I INTRODUCTION

i Authorities

The national competition authority dealing in principle with mergers in Greece is the Hellenic Competition Commission (HCC). The HCC is an administratively and financially independent authority with a separate legal personality. The HCC consists of eight regular members with a five-year term and is under the supervision of the Minister for Development and Investments. The HCC is assisted in its tasks by the Directorate General for Competition, which is headed by the Director General and is comprised of four Directorates and one Department.

In addition, the Hellenic Telecommunications and Post Commission (EETT) is competent for the enforcement of the Greek Competition Act, including merger control provisions, in the electronic communications sector. The EETT has provided its clearance in two notable merger control cases in the electronic communications market (namely, the acquisitions of Hellas Online2 and Cyta Hellas3 by Vodafone).

All other economic sectors fall within the competence of the HCC.

ii Statutes, regulations and guidelines

The main piece of legislation relating to merger control in Greece is Law 3959/2011 'on the protection of free competition' (Official Gazette A' 93/20 April 2011), as amended and in force (the Greek Competition Act) (in principle, Articles 5–10), abolishing and replacing the former Greek Competition Act (Law 703/1977). The Greek Competition Act mirrors, in essence, the provisions under the EU merger control regime.4

In addition, the HCC has rendered a number of decisions and notices covering the merger control field, such as (1) Decision 524/VI/2011 'establishing the form for the submission of commitments in merger cases', (2) Decision 558/VII/2013 'determining the specific content of merger notifications pursuant to the Greek Competition Act', and (3) Notice 'on the notification of concentrations with a community dimension (of 22 October 2009)'.

The HCC also takes into account the relevant EU principles, guidelines and case law as guidance on substantive assessment in merger control review.

Finally, concentrations in the media sector (TV, radio, newspapers and magazines) are governed by both the Greek Competition Act and Law 3592/2007, as amended and in force (the Greek Media Law).

iii Pre-merger notification or approval

Under the current merger control regime, a mandatory notification system applies to certain categories of transactions (referred to as 'concentrations' under the Greek Competition Act) before their implementation, provided that a change of control on a lasting basis arises and specific jurisdictional thresholds are met.

In particular, under the Greek Competition Act, a change of control is deemed to arise where (1) two or more previously independent undertakings (or parts thereof) merge; or (2) one or more persons already controlling at least one undertaking or one or more undertakings, acquire direct or indirect control of the whole or parts of one or more other undertakings.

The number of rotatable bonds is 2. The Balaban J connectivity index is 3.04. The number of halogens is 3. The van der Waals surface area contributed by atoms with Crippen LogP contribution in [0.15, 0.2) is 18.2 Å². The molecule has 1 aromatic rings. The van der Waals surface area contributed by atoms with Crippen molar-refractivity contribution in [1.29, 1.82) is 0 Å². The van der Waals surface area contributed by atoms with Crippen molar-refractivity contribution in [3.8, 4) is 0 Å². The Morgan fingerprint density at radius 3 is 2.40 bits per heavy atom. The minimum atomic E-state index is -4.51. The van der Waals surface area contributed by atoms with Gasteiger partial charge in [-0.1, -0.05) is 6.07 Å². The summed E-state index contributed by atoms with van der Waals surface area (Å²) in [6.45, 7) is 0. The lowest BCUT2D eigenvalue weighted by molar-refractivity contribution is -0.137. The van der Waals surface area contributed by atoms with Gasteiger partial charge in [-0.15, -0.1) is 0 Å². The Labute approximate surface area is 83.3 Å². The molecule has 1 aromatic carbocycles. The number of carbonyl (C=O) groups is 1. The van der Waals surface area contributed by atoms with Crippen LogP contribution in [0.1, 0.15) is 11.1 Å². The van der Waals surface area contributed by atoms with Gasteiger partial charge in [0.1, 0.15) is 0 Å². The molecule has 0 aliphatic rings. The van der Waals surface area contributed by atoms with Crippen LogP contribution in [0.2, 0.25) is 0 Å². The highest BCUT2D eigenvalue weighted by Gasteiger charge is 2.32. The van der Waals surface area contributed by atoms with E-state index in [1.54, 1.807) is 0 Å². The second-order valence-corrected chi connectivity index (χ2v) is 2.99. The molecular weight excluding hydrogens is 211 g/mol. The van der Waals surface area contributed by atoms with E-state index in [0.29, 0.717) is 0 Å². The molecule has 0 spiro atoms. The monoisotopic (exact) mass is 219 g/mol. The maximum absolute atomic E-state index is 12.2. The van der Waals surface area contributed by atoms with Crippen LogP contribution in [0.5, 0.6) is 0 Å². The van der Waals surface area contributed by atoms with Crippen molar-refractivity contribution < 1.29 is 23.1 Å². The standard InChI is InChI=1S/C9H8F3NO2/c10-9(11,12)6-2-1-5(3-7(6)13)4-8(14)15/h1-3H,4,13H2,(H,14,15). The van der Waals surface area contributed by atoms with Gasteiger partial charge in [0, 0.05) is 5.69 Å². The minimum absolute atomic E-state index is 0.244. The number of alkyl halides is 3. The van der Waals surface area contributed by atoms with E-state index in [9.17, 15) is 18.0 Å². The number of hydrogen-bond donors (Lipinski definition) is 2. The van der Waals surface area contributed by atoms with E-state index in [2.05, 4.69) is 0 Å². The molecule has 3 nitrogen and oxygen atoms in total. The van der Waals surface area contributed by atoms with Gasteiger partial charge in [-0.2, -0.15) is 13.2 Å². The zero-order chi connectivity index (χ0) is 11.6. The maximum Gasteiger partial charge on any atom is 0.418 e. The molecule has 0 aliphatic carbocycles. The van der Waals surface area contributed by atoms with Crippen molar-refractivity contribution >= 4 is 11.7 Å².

In addition, the establishment of a full-function joint venture (i.e., of a joint venture performing on a lasting basis all the functions of an autonomous economic entity) is also treated as concentration, therefore falling within the ambit of Greek merger control rules. To the extent that the establishment of a joint venture constituting a concentration has as its object or effect the coordination of the competitive behaviour of companies that remain independent, such coordination is examined under Paragraphs 1 and 3 of Article 1 of the Greek Competition Act (equivalent to Paragraphs 1 and 3 of Article 101 of the Treaty on the Functioning of the European Union). For this purpose, the HCC shall take into account, in particular, (1) whether the parent companies retain, to a significant extent, activities in the same market or in a downstream, upstream or closely related market; and (2) whether the coordination, which is the direct consequence of the joint venture, eliminates competition in a substantial part of the relevant market.

Concentrations shall be notified to the HCC (and not be fulfilled prior to the HCC's decision) where (1) the combined aggregate worldwide turnover of the undertakings concerned amounts to at least €150 million, and (2) at least two of the undertakings concerned realise, separately, an aggregate turnover in Greece of at least €15 million.

Guidance on the turnover calculations is provided under the Greek Competition Act (Article 10), whereas special rules apply with regard to the calculation of turnover of credit institutions, financial institutions and insurance companies.

Lower jurisdictional thresholds apply in the media sector. In particular, under the Greek Media Law, a concentration must be notified to the HCC where (1) the parties involved have achieved a combined aggregate worldwide turnover of at least €50 million, and (2) each of at least two of the undertakings concerned generate an aggregate turnover of at least €5 million in Greece.

Where the above thresholds are met, the notification of the transaction before the HCC is compulsory and subject to the authority's prior clearance, even if it is implemented outside Greece or the undertakings involved are established outside Greece (foreign-to-foreign transactions).

II YEAR IN REVIEW

i Statistics

According to publicly available information, the total number of notifications and cases examined by the HCC during 2000–2017 was 373.5 The number of decisions issued by the HCC, however, differs per year (usually between 10 and 20). According to its 2018 Annual Report, 18 merger control cases were brought before the HCC in 2018, out of which 13 were cleared during the year.6

In 2019, the HCC issued 17 merger control decisions according to publicly available information. Of those:

  1. 12 cases were cleared by the HCC following a Phase I review;
  2. four cases were taken to an in-depth review (Phase II), of which three were unconditionally cleared and one was resolved with remedies; and
  3. one case involved the extension of remedies that were undertaken under a former HCC conditional clearance decision.7

So far in 2020, according to publicly available information, the HCC has given unconditional clearance to eight notified concentrations, out of which one was cleared following an in-depth review (Phase II).